Dr. Dysart wore out two Ford cars each year while making house calls and seeing patients at the hospital in Spring Valley. In those days, country roads had treacherous potholes, were covered with snow and ice in the winter, and were muddy in the spring. While driving, he smoked a cigar; when the cigar was finished, he had a lemon drop and then smoked another cigar. This routine must have kept him awake.
He knew he had gallstones, but did not take time off from his practice for an operation. He died of a gallbladder attack.
Dr. Bruce Ryder served in France during the first World War and then attended the University of Illinois Medical School. He interned at the Cook County Hospital. In 1929, he and his wife and son rented a small house in Henry. His office was in the front living room.
My first encounter with Dr. Ryder was when a dog bit my wrist. He cauterized the wound with nitric acid. Later, Dr. Ryder moved to a larger home with an adjoining office and a small waiting room. He became our family physician. When I cut my hand with an electric saw, the wound healed. Later, pus drained and there was a pea-sized mass under the skin. Dr. Ryder examined my hand and said, “There is a wood splinter in your hand, come back after lunch.”
He injected Novocain, made an incision, and removed the lump. He was right, a wood splinter was inside the mass. He knew that chronically draining wounds are often caused by a retained foreign body. Today, someone would have ordered a CT scan and referred me to a hand surgeon.
Dr. Ryder established the blood bank at the Perry Memorial Hospital in Princeton, a neighboring town. He was also on the staff of the St. Francis Hospital in Peoria. Like all doctors at the time, he made house calls in town and country. He kept patients with heart attacks at bed rest in their homes and made daily visits. When there were epidemics of measles, whooping cough, and scarlet fever, he prescribed medicine and tacked a quarantine sign on the front door. If the patient was incapacitated, he would stoke the coal furnace and bring a pot of soup. He usually wrote a prescription to be filled by a pharmacist, but he also dispensed cough medicines and other simple remedies. He swabbed infected tonsils with Argyrol, a silver protein colloid that was an effective anti-bacterial on surface membranes. It was also used for conjunctivitis and urethritis. His former patients remembered his diagnostic skill, his sympathy for the poor, and for the many kind things he did over and above his duty as a doctor.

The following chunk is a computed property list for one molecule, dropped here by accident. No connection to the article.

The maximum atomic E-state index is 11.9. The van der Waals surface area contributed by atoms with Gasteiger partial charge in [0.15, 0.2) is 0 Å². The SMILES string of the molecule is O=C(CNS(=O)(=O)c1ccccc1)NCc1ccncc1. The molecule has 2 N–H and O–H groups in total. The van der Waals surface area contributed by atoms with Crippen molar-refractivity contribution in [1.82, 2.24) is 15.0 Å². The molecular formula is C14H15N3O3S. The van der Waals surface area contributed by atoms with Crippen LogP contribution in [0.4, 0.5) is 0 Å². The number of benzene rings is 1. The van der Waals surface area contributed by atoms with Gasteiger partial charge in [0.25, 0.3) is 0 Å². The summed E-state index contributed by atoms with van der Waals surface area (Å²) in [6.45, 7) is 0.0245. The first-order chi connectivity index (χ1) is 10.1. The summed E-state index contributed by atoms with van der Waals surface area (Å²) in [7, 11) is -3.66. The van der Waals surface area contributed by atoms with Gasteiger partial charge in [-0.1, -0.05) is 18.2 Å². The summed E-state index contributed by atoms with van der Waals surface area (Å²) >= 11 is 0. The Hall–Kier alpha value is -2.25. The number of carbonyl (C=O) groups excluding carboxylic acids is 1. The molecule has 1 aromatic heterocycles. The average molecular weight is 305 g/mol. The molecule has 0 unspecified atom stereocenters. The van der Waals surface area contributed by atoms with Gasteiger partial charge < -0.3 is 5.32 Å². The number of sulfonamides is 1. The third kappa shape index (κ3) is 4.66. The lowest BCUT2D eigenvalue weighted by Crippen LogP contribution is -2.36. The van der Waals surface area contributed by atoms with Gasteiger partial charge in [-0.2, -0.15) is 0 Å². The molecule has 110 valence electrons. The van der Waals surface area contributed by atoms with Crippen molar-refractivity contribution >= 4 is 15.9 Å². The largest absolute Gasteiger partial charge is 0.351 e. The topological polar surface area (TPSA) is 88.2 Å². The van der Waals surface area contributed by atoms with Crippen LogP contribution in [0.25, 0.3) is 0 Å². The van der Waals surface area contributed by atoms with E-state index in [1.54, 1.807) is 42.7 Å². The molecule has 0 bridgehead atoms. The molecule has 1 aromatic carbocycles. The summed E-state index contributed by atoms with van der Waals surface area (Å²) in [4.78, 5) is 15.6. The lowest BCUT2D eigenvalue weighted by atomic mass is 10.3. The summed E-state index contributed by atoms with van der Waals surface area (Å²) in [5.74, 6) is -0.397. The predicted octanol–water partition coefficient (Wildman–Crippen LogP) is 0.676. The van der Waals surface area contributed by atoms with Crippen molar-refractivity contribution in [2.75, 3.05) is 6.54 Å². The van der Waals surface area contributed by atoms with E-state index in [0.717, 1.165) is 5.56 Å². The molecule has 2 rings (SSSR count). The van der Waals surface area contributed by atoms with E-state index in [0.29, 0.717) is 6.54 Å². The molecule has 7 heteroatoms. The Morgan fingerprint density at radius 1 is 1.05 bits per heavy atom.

Even though he was overage and had served in World War I, Dr. Ryder volunteered for the Army Medical Corps in 1943. He suffered a head injury while treating wounded soldiers in Normandy and earned four battle stars and the Purple Heart for his wartime service. After the war, he was sharp as ever but within a few years, his once immaculate office was untidy and at times he was confused. His practice dwindled. His death was a result of the injury he sustained while caring for wounded soldiers under fire.
These three doctors were truly of the old school. Many GPs learned surgery by apprenticing with an experienced doctor and by attending postgraduate courses. During the 1950s while I was a medical student working in a suburban hospital, general practitioners delivered babies, performed tonsillectomies and appendectomies, removed gall bladders, and repaired hernias. One night, I assisted a fine old GP with a right hemi-colectomy for cancer. His work was as good as that of a fully-trained surgeon.